Alex Tracy wasn’t about to let a family crisis ruin his dream of graduating from Nampa High School … at the top of his class.
Ever since elementary school, Alex has dreamed of being a Nampa Bulldog. His brother went to school there and all the children he grew up with in daycare went there, along with numerous family friends over the school’s 100-plus-year history.
Alex soon followed in their footsteps, developing an interest in the STEM subjects of science, technology, engineering and math.
Trough his freshman and sophomore years, Alex earned straight A’s and began participating in sports and extracurricular activities, including Team S, the afterschool STEM club.
But as Alex was flourishing in school, his family’s financial situation was deteriorating. About a year and a half ago, the hardship deepened and his family was evicted from their home, he said. They responded by placing all of their family possessions in storage and relocating to a Nampa motel. For about three months the family struggled to try to put the pieces back together while Alex and his younger brother continued to attend school.
The arrangement proved difficult, and things grew worse. Alex’s mom and dad divorced, with Alex’s father packing up and leaving.
“It became too much,” Alex said.
Now they were homeless, and Alex was worried about his family and his ability to continue attending Nampa High. His mother and brother moved in with his grandparents in Boise, but if Alex left the district, he would not be able to continue to attend the school he loved.
That’s when Alex’s luck changed, and the parents of his best friend from high school opened their doors to take him in. The arrangement allowed Alex to live with the family in Nampa on weekdays, continue attending Nampa High and then travel to Boise on weekends to be with his grandparents, mother and brother.
“I wouldn’t say it’s different, it’s just not what people expect from it,” Alex said.
“There is goodness in the world, and a lot of people who talk about Nampa don’t think of it as a nice community that is pleasant,” he continued. “But it’s quite the opposite (of the stereotype). There are people who are willing to support everyone, and spending a year with his family has meant a lot to me.”
If the trauma affected Alex, he doesn’t let on. He continued to earn straight A’s while shouldering a courseload that includes AP chemistry, college physics, AP calculus, advanced speech and debate and a capstone course in engineering, drafting and design.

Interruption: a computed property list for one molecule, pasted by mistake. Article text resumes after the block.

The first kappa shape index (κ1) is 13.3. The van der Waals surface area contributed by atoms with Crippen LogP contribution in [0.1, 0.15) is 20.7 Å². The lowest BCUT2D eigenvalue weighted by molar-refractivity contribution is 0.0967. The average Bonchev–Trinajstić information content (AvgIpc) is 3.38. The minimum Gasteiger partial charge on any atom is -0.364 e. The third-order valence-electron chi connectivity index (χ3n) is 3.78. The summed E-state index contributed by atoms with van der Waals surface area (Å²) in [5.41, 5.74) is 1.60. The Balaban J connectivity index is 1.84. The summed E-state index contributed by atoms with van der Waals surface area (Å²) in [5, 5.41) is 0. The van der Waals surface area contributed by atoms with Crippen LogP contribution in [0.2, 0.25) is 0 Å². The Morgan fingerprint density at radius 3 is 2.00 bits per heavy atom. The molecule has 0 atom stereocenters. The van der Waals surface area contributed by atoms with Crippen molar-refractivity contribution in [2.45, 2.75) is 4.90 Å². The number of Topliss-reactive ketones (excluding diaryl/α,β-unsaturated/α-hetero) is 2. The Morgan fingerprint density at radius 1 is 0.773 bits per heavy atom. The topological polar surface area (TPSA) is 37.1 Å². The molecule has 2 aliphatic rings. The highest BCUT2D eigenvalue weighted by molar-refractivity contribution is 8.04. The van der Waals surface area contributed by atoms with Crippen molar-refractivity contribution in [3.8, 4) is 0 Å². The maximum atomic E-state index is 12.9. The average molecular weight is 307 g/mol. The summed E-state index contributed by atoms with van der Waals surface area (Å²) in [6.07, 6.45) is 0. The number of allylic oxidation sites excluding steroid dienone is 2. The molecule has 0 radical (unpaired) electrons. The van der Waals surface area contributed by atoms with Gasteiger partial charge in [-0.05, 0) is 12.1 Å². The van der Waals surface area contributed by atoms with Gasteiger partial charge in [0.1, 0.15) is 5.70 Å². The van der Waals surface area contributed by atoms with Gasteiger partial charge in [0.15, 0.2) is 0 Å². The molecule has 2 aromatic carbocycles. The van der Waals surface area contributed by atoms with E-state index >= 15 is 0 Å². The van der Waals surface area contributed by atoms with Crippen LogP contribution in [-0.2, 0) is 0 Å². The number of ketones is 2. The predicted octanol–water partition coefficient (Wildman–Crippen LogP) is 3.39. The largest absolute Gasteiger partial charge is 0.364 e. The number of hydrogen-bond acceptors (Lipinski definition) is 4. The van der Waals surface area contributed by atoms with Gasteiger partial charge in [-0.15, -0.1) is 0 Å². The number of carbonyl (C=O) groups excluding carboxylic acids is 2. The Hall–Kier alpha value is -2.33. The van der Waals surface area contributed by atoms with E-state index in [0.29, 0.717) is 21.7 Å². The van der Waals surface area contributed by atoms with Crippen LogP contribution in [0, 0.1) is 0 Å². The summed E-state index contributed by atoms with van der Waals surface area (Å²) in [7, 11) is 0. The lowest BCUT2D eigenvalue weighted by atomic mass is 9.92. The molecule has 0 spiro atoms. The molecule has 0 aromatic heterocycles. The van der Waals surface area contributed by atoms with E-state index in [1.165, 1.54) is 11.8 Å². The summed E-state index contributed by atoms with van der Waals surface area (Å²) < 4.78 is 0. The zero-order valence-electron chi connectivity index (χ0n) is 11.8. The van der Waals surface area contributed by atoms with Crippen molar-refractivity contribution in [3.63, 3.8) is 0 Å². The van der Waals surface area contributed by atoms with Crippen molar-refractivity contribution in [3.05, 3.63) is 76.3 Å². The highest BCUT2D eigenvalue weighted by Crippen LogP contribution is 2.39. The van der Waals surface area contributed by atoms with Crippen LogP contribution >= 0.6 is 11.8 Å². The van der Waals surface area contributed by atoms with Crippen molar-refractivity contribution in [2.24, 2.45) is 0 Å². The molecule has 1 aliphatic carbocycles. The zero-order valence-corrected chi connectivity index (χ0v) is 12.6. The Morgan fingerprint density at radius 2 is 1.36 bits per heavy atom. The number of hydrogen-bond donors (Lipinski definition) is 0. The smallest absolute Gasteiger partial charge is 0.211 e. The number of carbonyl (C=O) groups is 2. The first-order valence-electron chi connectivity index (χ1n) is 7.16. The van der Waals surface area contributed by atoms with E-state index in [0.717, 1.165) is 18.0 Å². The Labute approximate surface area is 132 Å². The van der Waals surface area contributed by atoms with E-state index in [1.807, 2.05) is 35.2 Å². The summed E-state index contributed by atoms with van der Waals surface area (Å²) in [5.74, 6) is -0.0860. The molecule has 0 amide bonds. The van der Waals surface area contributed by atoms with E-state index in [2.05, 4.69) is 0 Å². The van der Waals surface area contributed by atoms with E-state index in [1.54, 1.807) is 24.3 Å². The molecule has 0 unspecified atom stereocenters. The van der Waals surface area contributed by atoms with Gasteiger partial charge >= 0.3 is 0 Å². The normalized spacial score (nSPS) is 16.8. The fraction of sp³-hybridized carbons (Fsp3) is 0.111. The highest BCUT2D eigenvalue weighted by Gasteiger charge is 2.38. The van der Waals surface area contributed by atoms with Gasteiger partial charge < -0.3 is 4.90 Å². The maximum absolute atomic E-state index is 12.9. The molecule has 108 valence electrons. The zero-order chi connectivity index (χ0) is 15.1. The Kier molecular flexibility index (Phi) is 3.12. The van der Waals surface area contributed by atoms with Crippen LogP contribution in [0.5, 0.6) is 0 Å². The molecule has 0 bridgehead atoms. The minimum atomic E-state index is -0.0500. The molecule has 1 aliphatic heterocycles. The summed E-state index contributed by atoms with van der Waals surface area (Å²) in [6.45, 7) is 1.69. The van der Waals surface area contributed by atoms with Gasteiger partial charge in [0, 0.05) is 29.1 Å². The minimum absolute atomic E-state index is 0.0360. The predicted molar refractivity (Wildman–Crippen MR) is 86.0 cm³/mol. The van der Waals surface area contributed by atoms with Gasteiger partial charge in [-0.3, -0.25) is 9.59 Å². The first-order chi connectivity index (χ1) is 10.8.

He runs varsity cross country and plays varsity tennis, where he prefers doubles competition.
He is active in the National Honor Society, FIRST Robotics, Skills USA, Science Olympiad and the U.S. Army-sponsored Ten80 National STEM League’s remote control car student challenge – earning a trip to the event’s national competition this month in Houston.
“It’s just another challenge, I guess it’s another obstacle,” Alex said. “All obstacles are meant to be overcome.”
During graduation ceremonies May 20, Alex will serve as one of Nampa’s four valedictorians, earning the chance to address this year’s graduating class.
Dual credit chemistry teacher Chris Anderson has known Alex since he was a freshman, and describes him as an ideal student. Alex is more mature than many college students, asks informed questions, and hates to be stumped by a concept or problem.
Achieving so much despite facing hardships only underscores Alex’s determination in Anderson’s eyes.
“He’s had more obstacles than a lot of students have, and he has not hid the obstacles from many people,” Anderson said.
Alex’s academic career won’t end when he dons a cap and gown at the end of this month. Following a lengthy application process that involved securing recommendations from members of Congress, Alex was accepted into the U.S. Naval Academy, where he will continue his education next year.
The academy pays all tuition, room, board and medical costs for all students, who in exchange agree to five years of active duty service upon graduation. (Alex also was accepted into the U.S. Military Academy at West Point, but opted to become a midshipman.)
There, he hopes to serve his country honorably and apply his love of math and chemistry with the Navy.
“You can always change your future,” Alex said. “It’s in your hands. You always have that option to move forward and move on from your experiences and to make something out of it and make something better for your future.”
Idaho Education News multimedia journalist Andrew Reed produced and edited the video segment of this report.